Finally, I'm not quite sure how to wonder whether God suffers--when he central emblem of our faith is Christ nailed to the cross--is to manufacture the God I'd like to have rather than to meditate upon the God who actually is. If God nailed to a cross isn't the God we have, I don't know who or what would be.

    And I also think it's high time to quote the closing paragraph of G.K. Chesterton's Orthodoxy:

    "Joy, which was the small publicity of the pagan, is the gigantic secret of the Christian. And as I close this chaotic volume I open again the strange small book from which all Christianity came; and I am again haunted by a kind of confirmation. The tremendous figure which fills the Gospels towers in this respect, as in every other, above all the thinkers who ever thought themselves tall. His pathos was natural, almost casual. The Stoics, ancient and modern, were proud of concealing their tears. He never concealed His tears; He showed them plainly on His open face at any daily sight, such as the far sight of His native city. Yet He concealed something. Solemn supermen and imperial diplomatists are proud of restraining their anger. He never restrained His anger. He flung furniture down the front steps of the Temple, and asked men how they expected to escape the damnation of Hell. Yet He restrained something. I say it with reverence; there was in that shattering personality a thread that must be called shyness. There was something that He hid from all men when He went up a mountain to pray. There was something that He covered constantly by abrupt silence or impetuous isolation. There was some one thing that was too great for God to show us when He walked upon our earth; and I have sometimes fancied that it was His mirth."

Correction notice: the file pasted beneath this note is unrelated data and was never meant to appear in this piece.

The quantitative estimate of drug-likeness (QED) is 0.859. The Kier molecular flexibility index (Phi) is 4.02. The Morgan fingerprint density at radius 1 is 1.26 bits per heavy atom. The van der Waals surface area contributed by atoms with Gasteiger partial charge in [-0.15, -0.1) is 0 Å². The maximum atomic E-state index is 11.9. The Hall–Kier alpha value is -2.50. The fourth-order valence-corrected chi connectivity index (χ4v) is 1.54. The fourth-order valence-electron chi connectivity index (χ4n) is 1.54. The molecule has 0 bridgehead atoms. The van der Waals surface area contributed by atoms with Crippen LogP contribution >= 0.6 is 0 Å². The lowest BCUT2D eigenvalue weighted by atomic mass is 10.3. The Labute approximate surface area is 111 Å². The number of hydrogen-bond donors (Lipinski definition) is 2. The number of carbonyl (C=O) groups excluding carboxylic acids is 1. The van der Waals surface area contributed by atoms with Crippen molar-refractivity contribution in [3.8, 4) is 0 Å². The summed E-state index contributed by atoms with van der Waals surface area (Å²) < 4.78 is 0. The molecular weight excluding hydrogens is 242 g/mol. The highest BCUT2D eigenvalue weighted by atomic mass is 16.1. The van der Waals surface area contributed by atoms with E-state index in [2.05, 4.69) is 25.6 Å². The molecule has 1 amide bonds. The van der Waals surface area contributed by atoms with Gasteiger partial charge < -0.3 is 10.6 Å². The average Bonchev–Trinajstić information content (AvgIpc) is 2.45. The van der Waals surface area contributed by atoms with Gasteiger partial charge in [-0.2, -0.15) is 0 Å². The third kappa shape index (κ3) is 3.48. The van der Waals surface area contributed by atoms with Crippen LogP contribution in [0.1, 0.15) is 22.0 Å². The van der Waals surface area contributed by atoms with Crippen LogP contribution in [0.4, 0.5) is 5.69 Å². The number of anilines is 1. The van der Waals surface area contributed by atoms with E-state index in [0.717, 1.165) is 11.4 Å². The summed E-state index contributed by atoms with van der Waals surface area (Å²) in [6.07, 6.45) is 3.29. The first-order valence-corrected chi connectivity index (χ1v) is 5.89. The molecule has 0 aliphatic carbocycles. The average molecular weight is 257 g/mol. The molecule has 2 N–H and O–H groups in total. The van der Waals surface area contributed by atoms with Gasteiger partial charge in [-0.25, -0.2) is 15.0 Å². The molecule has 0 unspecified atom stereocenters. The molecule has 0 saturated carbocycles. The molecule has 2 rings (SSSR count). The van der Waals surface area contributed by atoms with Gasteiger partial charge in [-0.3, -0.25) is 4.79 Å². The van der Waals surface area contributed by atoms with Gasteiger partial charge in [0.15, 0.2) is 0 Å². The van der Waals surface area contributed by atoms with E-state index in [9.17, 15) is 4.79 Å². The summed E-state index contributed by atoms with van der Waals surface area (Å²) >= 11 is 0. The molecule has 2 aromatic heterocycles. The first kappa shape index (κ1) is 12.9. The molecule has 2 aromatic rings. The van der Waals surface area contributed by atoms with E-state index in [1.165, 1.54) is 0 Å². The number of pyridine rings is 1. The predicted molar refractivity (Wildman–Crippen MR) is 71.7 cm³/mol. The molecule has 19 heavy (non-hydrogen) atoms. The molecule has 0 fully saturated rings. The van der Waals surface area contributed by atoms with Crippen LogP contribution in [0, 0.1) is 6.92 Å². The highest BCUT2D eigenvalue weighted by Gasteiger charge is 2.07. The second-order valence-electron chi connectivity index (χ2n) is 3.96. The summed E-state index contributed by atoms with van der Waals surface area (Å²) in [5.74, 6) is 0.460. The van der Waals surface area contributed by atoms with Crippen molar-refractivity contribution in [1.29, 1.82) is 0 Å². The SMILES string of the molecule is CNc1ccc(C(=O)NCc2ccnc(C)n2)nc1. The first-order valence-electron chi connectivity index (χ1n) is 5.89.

21. Rita Simmonds sent me this link to a piece by Msgr. Lorenzo Albacete called "The Cry of Suffering",

    "Suffering is an expression of human personhood, human transcendence. God's response to our suffering, a suffering with us, respects our identity as individuals. Likewise, the most intimate encounter between human beings is through shared suffering. The communion of life born through shared suffering is the strongest interpersonal communion in the world, breaking down all barriers among human beings, and bringing us together through a bond with transcendence, with "something always greater than us."